Part of the problem is that the pharmaceutical companies are businesses. Their accountability is to their stockholders not the American people. They are in business to make as much profit as they can. Their accountability always remains with their private investors. This is part of the complex problem of solving the Health Care Crisis in this country.
The cost of using HMO’s (also private corporations) have sharply risen for those who have them. When I started paying for an individual policy three years ago, it was approximately $320 a month, and is now just over $700 a month for standard individual coverage. Most HMO’s won’t touch you if you have any pre-existing conditions. That is standard policy with all HMO’s.
Children, the future of the American society, go uninsured throughout the country. People are forced to crowd the emergency rooms because they don’t have the money or the coverage to go to doctors, while the Medicaid system is forced to absorb all these costs at taxpayers’ expense.
The Republican Administration enacts laws to prevent people from getting medications from cheaper sources like Canada which they claim is for the benefit of the American population. They reason that Canadian drugs have not been proven to be safe for US consumption. The President and his administration, acting as the grand protector of the United States, will do everything to keep the American population safe, so the propaganda goes.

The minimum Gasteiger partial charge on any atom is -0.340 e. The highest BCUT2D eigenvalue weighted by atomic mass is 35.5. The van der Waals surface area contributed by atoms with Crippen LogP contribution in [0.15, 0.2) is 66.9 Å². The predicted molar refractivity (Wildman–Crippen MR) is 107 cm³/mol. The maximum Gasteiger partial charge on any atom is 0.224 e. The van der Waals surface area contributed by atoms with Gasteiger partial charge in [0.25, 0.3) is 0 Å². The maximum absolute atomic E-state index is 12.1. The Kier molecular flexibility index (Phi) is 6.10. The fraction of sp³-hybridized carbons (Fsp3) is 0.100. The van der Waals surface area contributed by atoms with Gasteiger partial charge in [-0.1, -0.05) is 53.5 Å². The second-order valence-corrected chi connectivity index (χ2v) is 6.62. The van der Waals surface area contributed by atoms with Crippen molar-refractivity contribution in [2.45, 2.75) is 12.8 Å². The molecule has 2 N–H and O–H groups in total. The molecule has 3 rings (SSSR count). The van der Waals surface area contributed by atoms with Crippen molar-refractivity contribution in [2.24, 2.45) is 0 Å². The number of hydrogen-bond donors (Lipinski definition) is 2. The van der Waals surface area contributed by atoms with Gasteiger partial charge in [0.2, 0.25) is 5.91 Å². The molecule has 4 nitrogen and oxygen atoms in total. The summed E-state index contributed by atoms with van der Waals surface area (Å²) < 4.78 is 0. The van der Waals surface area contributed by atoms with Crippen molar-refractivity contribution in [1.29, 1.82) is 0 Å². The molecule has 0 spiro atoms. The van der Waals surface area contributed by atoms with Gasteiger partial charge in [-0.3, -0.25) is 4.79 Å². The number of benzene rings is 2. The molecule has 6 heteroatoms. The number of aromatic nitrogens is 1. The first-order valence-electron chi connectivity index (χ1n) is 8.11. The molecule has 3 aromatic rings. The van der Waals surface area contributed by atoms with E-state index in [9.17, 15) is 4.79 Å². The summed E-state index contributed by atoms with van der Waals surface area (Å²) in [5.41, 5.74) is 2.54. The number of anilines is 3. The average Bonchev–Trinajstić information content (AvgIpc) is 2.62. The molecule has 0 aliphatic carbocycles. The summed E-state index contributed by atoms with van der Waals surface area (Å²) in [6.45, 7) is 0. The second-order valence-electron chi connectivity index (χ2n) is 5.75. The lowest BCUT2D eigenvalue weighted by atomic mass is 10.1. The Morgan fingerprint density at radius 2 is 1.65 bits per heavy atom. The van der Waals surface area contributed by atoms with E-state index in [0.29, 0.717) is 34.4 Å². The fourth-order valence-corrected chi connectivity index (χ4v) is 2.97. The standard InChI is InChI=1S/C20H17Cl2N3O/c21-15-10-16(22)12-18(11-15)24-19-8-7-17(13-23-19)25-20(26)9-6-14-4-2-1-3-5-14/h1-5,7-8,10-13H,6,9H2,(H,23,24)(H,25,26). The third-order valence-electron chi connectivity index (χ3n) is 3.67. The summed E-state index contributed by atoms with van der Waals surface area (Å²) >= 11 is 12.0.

Anyone who has visited Canada, seen their medical system and the quality of their pharmacies, know that all that is a bunch of governmental fabrications aimed at propping up the American pharmaceutical companies to keep them in control of the costs. Everything that the Republican administration (and controlled congress) has done to date has been more for the benefit of the drug companies than for the American population.
The FOOD AND DRUG ADMINISTRATION has become more of a political arm for the Republican administration, by creating the illusion they exist to protect the American population. This is also true of the Environmental Protection Agency.
The politicians go on and on. The republicans would put a band-aide approach on the medical care system and prop up the HMO’s and American pharmaceutical companies while continuing to require Americans to pay exorbitant fees for everything medical.
The democrats, newly elected to control both senate and House, are still so lukewarm and disorganized about medical care reform that they provide no concrete leadership to rely on to negotiate a reasonable re-haul of the medical care system.
What we need to do is what Peter Finch did in the film NETWORK, where he told people to go to their window, open it up and yell as loud as they could: “I’m mad as hell and I’m not going to take it anymore.” We need to tell, not only the politicians, but the universities, the problem-solvers, creative thinkers and economists that they need to step forward and propose new ideas, any idea. It’s from these kinds of thinkers, with focused and dedicated politicians, that the answer must come.
It is very frustrating that solutions to this problem remain bi-polar. No new creative ideas. I believe the United States can do better. The answer won’t come from politicians alone. They will have to come from all of us.